However, drive a few kilometres inland, and the footprint of tourism is far less noticeable. Here you can still find the small towns and villages which were described so vividly in the work of Laurie Lee.
There are eleven marinas in the Costa del Sol region, and all of them cater to water sports of all types. The average water temperature is 18`C and with the Mediterranean blue beckoning you at each beach, you need nothing more for a great holiday.
The historic city of Malaga
The Alhambra Palace is a 2 hour drive from Malaga in the city of Granada
If you are in Malaga the old town has some of the best Tapas in Spain.
When to go:
With over 300 days of sunshine in the year, the weather in the Costa del Sol is good all the year round. Summer lasts for over eight months. The peak season time is of course from mid-April to mid-June and later from August to September. But the rest of the year is also conducive towards a comfortable holiday.
How to get there:
Malaga Airport was the first airport to be built in Spain, and it is the oldest still in operation. It accounts for most of Andalusia's international traffic and is one of the busiest airports in Spain.
Internally, travel is mainly by road through the excellent network of roads in Spain. Buses are a great low cost means of getting around and seeing Spain.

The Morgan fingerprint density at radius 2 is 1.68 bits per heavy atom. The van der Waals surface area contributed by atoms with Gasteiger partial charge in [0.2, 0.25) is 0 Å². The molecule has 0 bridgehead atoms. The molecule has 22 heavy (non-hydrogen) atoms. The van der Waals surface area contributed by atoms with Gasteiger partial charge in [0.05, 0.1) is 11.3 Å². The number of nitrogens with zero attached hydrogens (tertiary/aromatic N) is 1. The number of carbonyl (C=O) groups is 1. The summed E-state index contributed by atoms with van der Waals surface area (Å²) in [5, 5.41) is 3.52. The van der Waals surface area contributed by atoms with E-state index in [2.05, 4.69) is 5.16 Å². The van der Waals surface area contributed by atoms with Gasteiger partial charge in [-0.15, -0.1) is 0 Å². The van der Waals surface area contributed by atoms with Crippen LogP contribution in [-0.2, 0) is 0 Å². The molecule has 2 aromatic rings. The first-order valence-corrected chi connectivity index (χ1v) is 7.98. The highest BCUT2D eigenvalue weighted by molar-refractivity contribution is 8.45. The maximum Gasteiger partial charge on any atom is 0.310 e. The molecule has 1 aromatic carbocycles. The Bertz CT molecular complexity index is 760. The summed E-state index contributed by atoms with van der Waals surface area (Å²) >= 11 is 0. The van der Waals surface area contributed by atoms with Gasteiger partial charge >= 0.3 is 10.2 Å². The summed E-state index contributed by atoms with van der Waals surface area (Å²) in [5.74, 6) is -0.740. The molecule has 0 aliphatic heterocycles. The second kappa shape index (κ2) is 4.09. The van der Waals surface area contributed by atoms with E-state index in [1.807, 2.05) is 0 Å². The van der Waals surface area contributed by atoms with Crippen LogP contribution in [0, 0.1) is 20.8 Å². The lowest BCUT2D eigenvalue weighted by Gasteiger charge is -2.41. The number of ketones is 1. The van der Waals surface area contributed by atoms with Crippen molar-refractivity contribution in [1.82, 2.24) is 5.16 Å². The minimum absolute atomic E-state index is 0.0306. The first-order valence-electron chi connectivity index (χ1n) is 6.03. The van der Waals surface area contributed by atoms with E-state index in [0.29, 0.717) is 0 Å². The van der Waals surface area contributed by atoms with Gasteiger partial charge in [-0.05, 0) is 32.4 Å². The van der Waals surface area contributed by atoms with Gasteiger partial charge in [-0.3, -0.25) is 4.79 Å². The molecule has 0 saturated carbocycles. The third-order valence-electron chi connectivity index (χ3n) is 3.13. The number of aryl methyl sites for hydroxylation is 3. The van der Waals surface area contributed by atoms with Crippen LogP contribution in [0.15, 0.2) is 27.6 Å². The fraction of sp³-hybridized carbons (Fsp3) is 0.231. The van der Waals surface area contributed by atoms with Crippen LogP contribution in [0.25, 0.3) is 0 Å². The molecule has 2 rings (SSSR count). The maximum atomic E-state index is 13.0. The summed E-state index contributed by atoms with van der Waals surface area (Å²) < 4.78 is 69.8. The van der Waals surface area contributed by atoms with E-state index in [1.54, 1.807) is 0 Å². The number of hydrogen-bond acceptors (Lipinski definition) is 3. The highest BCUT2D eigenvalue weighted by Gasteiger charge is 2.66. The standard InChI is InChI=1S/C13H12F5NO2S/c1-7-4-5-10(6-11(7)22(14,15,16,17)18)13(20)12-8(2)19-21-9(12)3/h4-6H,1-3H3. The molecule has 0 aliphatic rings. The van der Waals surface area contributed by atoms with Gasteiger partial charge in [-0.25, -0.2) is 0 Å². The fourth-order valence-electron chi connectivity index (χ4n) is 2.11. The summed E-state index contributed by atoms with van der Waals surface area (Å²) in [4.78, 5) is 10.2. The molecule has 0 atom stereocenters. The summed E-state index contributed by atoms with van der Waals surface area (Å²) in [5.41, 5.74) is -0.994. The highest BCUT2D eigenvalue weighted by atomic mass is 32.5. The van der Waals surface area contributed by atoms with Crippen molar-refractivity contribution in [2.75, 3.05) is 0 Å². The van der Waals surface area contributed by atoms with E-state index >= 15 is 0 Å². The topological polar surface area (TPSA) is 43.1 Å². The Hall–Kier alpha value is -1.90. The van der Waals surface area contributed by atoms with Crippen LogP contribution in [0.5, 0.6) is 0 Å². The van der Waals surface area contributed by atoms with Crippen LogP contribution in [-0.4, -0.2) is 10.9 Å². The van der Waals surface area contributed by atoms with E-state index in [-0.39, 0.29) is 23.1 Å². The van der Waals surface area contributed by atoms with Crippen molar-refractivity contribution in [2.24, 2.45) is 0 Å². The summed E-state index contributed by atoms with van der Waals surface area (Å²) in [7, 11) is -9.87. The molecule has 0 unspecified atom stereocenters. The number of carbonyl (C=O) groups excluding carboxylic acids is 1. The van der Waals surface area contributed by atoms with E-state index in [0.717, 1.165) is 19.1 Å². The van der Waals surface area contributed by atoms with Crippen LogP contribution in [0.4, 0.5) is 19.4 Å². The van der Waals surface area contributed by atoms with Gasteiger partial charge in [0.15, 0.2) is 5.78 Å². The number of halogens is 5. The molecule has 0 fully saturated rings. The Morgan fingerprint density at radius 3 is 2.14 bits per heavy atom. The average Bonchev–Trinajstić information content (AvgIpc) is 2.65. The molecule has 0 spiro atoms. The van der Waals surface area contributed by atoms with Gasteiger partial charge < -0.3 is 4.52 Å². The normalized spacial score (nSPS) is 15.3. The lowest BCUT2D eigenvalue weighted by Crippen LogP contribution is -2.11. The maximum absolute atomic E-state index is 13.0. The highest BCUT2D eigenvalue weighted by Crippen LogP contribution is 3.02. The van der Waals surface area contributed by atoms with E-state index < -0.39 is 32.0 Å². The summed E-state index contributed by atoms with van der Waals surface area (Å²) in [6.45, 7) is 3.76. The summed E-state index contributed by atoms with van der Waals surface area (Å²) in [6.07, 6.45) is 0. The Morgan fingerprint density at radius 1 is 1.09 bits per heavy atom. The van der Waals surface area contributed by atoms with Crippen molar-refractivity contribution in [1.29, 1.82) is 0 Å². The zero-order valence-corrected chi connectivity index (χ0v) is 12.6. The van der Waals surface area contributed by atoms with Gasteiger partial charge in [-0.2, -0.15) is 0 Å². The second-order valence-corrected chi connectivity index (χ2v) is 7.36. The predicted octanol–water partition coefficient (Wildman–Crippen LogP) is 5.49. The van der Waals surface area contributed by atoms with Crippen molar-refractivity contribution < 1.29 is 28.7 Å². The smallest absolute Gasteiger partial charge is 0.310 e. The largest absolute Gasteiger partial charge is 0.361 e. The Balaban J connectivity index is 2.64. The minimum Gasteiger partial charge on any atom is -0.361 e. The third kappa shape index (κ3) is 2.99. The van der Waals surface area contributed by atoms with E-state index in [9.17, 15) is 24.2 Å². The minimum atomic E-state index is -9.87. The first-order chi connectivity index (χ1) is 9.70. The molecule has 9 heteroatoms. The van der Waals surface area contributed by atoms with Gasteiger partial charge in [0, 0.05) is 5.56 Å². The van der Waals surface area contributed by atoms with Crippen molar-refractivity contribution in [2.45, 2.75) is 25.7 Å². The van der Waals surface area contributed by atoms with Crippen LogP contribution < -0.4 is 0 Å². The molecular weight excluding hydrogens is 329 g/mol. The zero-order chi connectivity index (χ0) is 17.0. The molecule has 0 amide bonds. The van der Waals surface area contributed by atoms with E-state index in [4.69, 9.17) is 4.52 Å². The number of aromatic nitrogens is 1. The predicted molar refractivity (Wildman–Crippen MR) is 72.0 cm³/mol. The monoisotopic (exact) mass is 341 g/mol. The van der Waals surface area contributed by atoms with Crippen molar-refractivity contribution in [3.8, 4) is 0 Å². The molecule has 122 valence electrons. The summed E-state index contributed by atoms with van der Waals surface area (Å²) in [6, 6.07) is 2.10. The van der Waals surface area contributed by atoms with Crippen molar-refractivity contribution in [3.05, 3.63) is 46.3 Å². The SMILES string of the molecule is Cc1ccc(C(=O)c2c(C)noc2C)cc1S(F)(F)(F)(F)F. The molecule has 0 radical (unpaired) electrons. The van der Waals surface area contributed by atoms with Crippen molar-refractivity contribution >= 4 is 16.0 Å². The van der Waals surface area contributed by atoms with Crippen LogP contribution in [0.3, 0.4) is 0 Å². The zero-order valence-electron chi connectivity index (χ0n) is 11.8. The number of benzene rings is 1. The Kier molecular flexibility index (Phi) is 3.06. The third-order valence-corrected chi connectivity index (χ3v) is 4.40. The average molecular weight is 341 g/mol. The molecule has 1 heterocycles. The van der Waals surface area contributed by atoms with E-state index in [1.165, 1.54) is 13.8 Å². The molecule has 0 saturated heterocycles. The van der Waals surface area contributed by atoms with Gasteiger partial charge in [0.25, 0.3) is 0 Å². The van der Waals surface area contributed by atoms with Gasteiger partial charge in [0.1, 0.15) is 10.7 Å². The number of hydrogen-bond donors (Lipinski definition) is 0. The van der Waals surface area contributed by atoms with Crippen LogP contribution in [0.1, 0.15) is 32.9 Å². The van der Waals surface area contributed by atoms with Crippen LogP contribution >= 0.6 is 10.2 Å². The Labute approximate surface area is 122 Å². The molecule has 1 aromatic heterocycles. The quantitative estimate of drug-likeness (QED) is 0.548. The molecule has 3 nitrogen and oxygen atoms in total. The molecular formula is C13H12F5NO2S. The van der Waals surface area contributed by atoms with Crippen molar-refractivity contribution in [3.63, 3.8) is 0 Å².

The Costa De La Luz is an area of contrasts in Spain. It has beaches and castles and fortresses, it borders the impressive Sierra Nevada mountain range and it showcases some excellent beaches along with some quaint villages which mirror the peace and quiet of rural Spain.
Facing the Atlantic Sea, this area extends from Tarifa in the south to the Guadiana River in the north. It encloses within it the provinces of Cadiz and Huelva. Tarifa is renowned for its windsurfing and water sports as well as for the fact that it has some of the best natural trails in Spain.
Donana National Park has many protected natural reserves, and some of the famous birds and animals such as the Spanish Imperial Eagle and the endangered Iberian Lynx can be found here. You can also just sit back and relax at the many beaches, which are a trademark of tourist friendly Spain.